The second thing I came to understand about the health of workplace culture, was about how values drive our behavior, and how values are woven into our beliefs, our convictions, and at times, our desperation. We are our values.

But we can also choose them; we can choose who we will be. What I saw, what I experienced time after time in their cause and effect, was that the managers I most admired — the Great Ones — all had the same m.o.: They adopted good values and they operated within those values. They never strayed from them. They were professionals precisely because they allowed their values to be very, very personal.

To them,  integrity and ethics were quite simple:
—INTEGRITY is telling your personal truth.
—ETHICS are about demonstrating that truth.

The Great Manager, the great person, manages their own behavior by tapping into their values as their source of human energy. It’s the way they “lead by example” conducting themselves with ALOHA distinction.

Great managers know that CULTURE IS simply a group of people who share common values, and operate within those values.

Now this dinner table scenario can go like this:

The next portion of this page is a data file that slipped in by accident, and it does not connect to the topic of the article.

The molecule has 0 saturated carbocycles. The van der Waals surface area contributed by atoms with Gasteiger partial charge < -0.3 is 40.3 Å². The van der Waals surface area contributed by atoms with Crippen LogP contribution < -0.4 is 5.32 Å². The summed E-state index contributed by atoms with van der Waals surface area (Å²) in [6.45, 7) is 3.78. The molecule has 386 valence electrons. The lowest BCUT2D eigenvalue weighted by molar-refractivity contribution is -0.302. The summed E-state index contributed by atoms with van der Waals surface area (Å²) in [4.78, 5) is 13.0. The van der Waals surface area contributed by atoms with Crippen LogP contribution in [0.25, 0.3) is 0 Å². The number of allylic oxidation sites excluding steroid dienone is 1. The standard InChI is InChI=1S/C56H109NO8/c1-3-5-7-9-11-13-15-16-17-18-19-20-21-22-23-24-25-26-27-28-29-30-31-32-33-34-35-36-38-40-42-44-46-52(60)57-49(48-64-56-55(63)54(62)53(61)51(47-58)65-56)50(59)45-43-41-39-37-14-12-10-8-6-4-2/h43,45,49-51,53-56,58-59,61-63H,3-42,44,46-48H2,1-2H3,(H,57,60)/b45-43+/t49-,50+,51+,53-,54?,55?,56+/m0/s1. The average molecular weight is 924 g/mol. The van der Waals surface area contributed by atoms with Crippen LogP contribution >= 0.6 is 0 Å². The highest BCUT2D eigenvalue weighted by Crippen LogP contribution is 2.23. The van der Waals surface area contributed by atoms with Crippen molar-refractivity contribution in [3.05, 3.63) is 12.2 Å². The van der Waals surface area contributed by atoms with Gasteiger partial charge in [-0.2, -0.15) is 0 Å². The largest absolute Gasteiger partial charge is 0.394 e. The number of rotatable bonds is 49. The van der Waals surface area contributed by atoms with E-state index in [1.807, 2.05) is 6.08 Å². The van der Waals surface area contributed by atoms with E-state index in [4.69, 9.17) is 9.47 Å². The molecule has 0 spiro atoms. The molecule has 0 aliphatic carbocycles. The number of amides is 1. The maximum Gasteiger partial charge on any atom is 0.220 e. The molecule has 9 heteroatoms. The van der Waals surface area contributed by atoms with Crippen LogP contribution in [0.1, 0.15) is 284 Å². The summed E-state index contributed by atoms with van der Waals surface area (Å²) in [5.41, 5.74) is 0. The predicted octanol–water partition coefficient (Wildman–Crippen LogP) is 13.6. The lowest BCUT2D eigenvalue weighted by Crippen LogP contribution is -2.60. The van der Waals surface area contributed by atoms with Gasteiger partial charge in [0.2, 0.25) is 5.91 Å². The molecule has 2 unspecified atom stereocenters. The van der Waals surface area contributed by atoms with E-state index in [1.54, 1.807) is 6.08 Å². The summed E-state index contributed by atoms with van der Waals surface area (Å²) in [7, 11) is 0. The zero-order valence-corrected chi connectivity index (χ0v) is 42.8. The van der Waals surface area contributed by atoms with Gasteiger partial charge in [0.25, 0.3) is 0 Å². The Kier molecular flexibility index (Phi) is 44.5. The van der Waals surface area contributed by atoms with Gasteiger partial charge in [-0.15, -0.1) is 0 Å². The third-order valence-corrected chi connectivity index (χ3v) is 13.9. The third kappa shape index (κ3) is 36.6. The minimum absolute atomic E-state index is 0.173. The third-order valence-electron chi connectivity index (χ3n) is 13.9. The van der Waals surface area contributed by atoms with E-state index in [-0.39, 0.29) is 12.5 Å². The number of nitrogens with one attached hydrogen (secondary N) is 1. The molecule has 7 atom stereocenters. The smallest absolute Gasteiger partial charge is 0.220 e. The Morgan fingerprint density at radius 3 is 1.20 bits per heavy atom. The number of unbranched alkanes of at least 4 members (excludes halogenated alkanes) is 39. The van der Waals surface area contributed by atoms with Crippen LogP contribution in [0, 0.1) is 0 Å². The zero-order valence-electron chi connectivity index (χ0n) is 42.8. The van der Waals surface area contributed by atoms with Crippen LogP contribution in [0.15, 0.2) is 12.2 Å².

If I am your boss, and you have a fantastic, and immensely rewarding day at work, you go home feeling the world is your oyster. You pay it forward, and wave someone into the parking space you actually reached first. When you say “thank you” and grab whatever you bought for dinner and helped bag, the cashier at the grocery store smiles back at you, and thinks to herself, “That was nice! If only all my customers were like that.”  You sit down at the dinner table, and you don’t have to mention work at all, but your family gets the good and happy you, they get the you who is fulfilled and ready to be someone great for them. They get the person they want to love. Your kids will relax as they sit there and enjoy their meal and their family, and they’ll think to themselves,